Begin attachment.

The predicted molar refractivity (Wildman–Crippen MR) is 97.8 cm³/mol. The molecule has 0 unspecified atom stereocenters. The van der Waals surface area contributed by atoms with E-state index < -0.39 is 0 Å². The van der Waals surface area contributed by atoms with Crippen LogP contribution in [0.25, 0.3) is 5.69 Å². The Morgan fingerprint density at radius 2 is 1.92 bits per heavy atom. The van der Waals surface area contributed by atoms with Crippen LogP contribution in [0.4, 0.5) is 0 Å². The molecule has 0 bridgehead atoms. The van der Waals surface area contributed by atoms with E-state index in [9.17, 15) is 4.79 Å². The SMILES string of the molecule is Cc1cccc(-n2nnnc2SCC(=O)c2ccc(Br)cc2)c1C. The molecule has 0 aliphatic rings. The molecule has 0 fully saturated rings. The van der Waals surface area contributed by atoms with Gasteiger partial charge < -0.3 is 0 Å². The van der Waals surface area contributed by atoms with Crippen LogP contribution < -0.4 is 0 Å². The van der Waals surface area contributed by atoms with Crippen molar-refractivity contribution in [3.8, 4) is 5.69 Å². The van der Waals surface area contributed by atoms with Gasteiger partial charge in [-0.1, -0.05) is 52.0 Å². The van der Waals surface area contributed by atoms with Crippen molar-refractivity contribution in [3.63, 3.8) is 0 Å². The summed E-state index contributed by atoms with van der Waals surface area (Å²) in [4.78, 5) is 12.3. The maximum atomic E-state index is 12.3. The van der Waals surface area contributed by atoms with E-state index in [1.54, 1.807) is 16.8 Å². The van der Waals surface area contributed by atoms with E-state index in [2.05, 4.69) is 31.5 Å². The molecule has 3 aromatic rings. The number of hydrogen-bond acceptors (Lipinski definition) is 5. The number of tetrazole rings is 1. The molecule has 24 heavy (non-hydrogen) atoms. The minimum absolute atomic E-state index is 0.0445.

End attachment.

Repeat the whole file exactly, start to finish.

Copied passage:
The predicted molar refractivity (Wildman–Crippen MR) is 97.8 cm³/mol. The molecule has 0 unspecified atom stereocenters. The van der Waals surface area contributed by atoms with E-state index < -0.39 is 0 Å². The van der Waals surface area contributed by atoms with Crippen LogP contribution in [0.25, 0.3) is 5.69 Å². The Morgan fingerprint density at radius 2 is 1.92 bits per heavy atom. The van der Waals surface area contributed by atoms with Crippen LogP contribution in [0.4, 0.5) is 0 Å². The molecule has 0 bridgehead atoms. The van der Waals surface area contributed by atoms with E-state index in [9.17, 15) is 4.79 Å². The SMILES string of the molecule is Cc1cccc(-n2nnnc2SCC(=O)c2ccc(Br)cc2)c1C. The molecule has 0 aliphatic rings. The molecule has 0 fully saturated rings. The van der Waals surface area contributed by atoms with Gasteiger partial charge < -0.3 is 0 Å². The van der Waals surface area contributed by atoms with Crippen LogP contribution < -0.4 is 0 Å². The van der Waals surface area contributed by atoms with Crippen molar-refractivity contribution in [3.8, 4) is 5.69 Å². The van der Waals surface area contributed by atoms with Gasteiger partial charge in [-0.1, -0.05) is 52.0 Å². The van der Waals surface area contributed by atoms with Crippen molar-refractivity contribution in [3.63, 3.8) is 0 Å². The summed E-state index contributed by atoms with van der Waals surface area (Å²) in [4.78, 5) is 12.3. The maximum atomic E-state index is 12.3. The van der Waals surface area contributed by atoms with E-state index in [1.54, 1.807) is 16.8 Å². The van der Waals surface area contributed by atoms with E-state index in [2.05, 4.69) is 31.5 Å². The molecule has 3 aromatic rings. The number of hydrogen-bond acceptors (Lipinski definition) is 5. The number of tetrazole rings is 1. The molecule has 24 heavy (non-hydrogen) atoms. The minimum absolute atomic E-state index is 0.0445.